This past weekend it was expected that Boeing was to fly all four 787 (ZA001, ZA002, ZA003, and ZA004). Both Guy Norris and Flightblogger reported this. This would have marked the first time that all four test airplanes would have flown and hopefully it will allow Boeing to start accumulating more test flight hours. Unfortunately, only ZA001 flew during this past weekend.
According to Guy Norris, ZA002 flight that was expected to take place on Saturday is now scheduled to fly on Monday, April 12th as Boeing wanted to conduct more ground tests on the aircraft which has new flight control software installed. It is flight testing of this new version of the software that will allow the FAA to issue the TIA (Type Inspection Authorization) and allow certification flight testing to proceed. The TIA was expected at the end of March and that was delayed from mid February. If the TIA is issued by the middle of April then the 787 program would have lost an additional 1/2 month of schedule margin.
ZA003 second flight was to have taken place yesterday, April 11th but it did not fly. The reason is unknown but this test flights are to signal the start of environmental control systems testing on board that aircraft as well as testing other systems on the aircraft including the RAM air systems.
ZA004 is going into a planned layup and will not fly until the end of April at the earliest. ZA001 is finishing up the last of stability and control flight tests and will now focus on low speed performance flight testing.
According to my accounting, The Boeing test fleet has accumulated almost 460 test flight hours as of April 11th. On April 9th, ZA004 flew the longest 787 test flight to date which is 6 hours and 40 minutes.
Flightblogger also reported on a potential problem with stringers in the rear of the 747-8 upper lobe (hump). The flange of the stringers may be to thin to handle the loads and thus would need to be replaced. Boeing and Vought (contractor) are studying the issue which may need to be resolved by replacing the stringers in question, a costly and time consuming process. Flightblogger says that the 747-8 in the test flight program would continue test flight under restrictions on their g-loads but they would continue. He says that the 747-8 is now entering flutter testing. So far I've show that the 747-8 program has accumulated just under 108 flight hours through April 11th. Flightblogger says that Boeing is thinking about using on of the production aircraft to augment the 747-8 test fleet. This aircraft would not be instrumented for the test flight program like the other three aircraft are but would perform engineering flight tests. The aircraft under consideration is RC503 which is the second production aircraft and is currently in the paint hangar at Everett.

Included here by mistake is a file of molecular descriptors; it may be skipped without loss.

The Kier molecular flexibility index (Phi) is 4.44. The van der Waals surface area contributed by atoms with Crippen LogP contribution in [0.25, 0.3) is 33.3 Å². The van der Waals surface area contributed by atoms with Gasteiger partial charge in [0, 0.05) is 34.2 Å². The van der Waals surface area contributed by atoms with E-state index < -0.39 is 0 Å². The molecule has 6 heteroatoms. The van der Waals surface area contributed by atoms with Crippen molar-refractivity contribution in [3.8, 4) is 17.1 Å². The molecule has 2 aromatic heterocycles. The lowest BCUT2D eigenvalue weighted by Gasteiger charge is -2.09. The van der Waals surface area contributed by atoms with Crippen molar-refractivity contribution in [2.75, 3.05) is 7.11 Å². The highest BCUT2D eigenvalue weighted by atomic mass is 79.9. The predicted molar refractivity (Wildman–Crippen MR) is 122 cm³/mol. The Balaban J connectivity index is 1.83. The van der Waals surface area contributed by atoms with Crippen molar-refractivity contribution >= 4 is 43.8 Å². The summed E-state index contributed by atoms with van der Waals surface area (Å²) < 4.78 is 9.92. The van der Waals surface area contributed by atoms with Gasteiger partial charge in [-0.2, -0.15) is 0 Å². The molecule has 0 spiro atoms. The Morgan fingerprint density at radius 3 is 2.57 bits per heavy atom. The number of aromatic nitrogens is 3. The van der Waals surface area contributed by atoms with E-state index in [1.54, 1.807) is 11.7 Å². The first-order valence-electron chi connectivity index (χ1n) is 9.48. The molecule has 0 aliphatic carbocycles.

Read Guy's and Jon's articles here:
Flightblogger: 747-8F begins flutter testing as stringers get inspected (and other 787 items)
Guy Norris: Big Weekend for 787
Guy Norris: 787 Update
Now speaking of structural strength, Daniel Tsang of Airways Aviation News put out an interesting article on the side of body fix on the 787. As some of you may know, Boeing had to fix the side of body area due to that area being too weak to handle flight loads. The fix has been installed on 9 air frames and needs to be installed on another 8. All 787s going forward would have the side of body fix installed at the sub contractor prior to delivery to Everett though there would be some installation work to be done on the final assembly line prior to the wing-body join. It is expected that starting with LN 49, the parts that strengthen the side of body would not be needed as Boeing and it sub contractors would have redesigned those areas of the aircraft (the wing box and the center wing box) that would provide the additional strength needed and the installation of the parts would not be necessary. Daniel Tsang is reporting that the use of the parts that provide the reinforcement to the side of body would be a permanent solution though Boeing is looking to simply the production and installation of the parts by tweaking the design. You can read Daniel's article:
Daniel Tsang: Boeing looking at ways to simplify side-of-body modification
Boeing is continuing to make its production milestones. ZA175 (LN 20) started final assembly on March 31st. This aircraft is a major milestone as it introduce a major blockpoint change which incorporates weight saving measures into the 787. ZA531 (LN 16) which is the second 787 for LAN came out of the paint shop painted all white (not in LAN color scheme as had been expected). Today there will be a line move as ZA176 (LN 21) will start final assembly. ZA150 (LN 17), the first aircraft for Royal Air Maroc, will be moved into the paint hangar though I don't know if it'll be painted in RAM colors. There will be another line move on April 26th when ZA115 (LN 22) will start final assembly. At that pace Boeing will be assembling 787s at a 2.5 per month clip which is what they had been expecting. I expect that Boeing will start final assembly on ZA177 (LN 23) and ZA116 (LN 24) in May.